Consumer Confidence Climbs

April 2010 Reading is the Best since September 2008

The Consumer Confidence Index for April 2010 came in at 57.9, which is well above the 53.5 that had been expected and an improvement from the 52.3 that was posted in the prior month. The April reading is the best since September 2008, according to the Conference Board.



The Consumer Confidence Survey® is based on a representative sample of 5,000 U.S. households. The monthly survey is conducted for The Conference Board by TNS. TNS is the world’s largest custom research company. The cutoff date for April’s preliminary results was April 20th.

Says Lynn Franco, Director of The Conference Board Consumer Research Center: "Consumer confidence, which had rebounded in March, gained further ground in April. The Index is now at its highest reading in about a year and a half (Sept. 2008, 61.4). Consumers’ concerns about current business and labor market conditions eased again. And, their outlook regarding business conditions and the labor market was also more positive than last month. Looking ahead, continued job growth will be key in sustaining positive momentum."

Consumers’ appraisal of present-day conditions was more positive in April. Those claiming conditions are "good" increased to 9.1 percent from 8.5 percent, while those claiming business conditions are "bad" declined to 40.2 percent from 42.1 percent. Consumers’ appraisal of the labor market also improved. Those saying jobs are "plentiful" increased to 4.8 percent from 4.0 percent, while those saying jobs are "hard to get" decreased to 45.0 percent from 46.3 percent.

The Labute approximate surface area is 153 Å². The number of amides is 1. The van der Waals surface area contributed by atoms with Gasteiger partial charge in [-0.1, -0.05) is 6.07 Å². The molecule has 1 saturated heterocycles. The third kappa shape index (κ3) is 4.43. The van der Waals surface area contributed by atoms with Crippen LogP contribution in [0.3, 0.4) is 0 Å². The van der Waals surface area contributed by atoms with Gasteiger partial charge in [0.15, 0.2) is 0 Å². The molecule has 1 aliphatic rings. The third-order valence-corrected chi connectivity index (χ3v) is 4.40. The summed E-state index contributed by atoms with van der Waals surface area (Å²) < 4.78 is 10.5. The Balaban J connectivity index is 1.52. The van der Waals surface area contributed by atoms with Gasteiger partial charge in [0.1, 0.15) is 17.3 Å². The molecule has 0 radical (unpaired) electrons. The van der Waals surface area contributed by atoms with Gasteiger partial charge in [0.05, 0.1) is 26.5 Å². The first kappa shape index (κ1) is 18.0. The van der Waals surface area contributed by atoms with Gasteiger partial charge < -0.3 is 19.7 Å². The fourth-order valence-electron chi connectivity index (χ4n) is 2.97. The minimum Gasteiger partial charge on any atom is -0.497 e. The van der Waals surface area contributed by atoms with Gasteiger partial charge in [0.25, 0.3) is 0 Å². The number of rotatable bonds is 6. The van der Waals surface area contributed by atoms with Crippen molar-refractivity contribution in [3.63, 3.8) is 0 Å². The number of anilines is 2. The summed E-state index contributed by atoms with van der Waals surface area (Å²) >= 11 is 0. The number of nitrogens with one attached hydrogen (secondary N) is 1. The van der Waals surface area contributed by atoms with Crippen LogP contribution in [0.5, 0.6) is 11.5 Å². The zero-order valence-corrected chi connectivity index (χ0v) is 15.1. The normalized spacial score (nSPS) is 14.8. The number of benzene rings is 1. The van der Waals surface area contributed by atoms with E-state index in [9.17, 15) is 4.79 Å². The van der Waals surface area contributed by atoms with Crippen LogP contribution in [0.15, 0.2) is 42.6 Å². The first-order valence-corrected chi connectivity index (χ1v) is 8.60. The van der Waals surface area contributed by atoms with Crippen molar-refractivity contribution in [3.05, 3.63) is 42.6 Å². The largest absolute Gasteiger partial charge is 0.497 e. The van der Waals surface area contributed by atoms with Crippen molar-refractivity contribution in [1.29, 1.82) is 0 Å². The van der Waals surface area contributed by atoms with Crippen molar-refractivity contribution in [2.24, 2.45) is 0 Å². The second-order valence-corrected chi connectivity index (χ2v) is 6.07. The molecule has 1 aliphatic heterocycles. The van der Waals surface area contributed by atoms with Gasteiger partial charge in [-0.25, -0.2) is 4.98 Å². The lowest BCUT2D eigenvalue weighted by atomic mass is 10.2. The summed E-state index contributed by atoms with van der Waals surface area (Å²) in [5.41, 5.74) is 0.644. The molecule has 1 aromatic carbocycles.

Consumers’ outlook was also brighter in April. The percentage of consumers expecting business conditions will improve over the next six months increased to 19.8 percent from 18.0 percent, while those expecting conditions will worsen declined to 12.6 percent from 13.6 percent.

Consumers were also more optimistic about the job outlook. The percentage of consumers anticipating more jobs in the months ahead increased to 18.0 percent from 14.1 percent, while those anticipating fewer jobs declined to 20.0 percent from 21.4 percent. The proportion of consumers anticipating an increase in their incomes declined to 10.3 from 10.8 percent.

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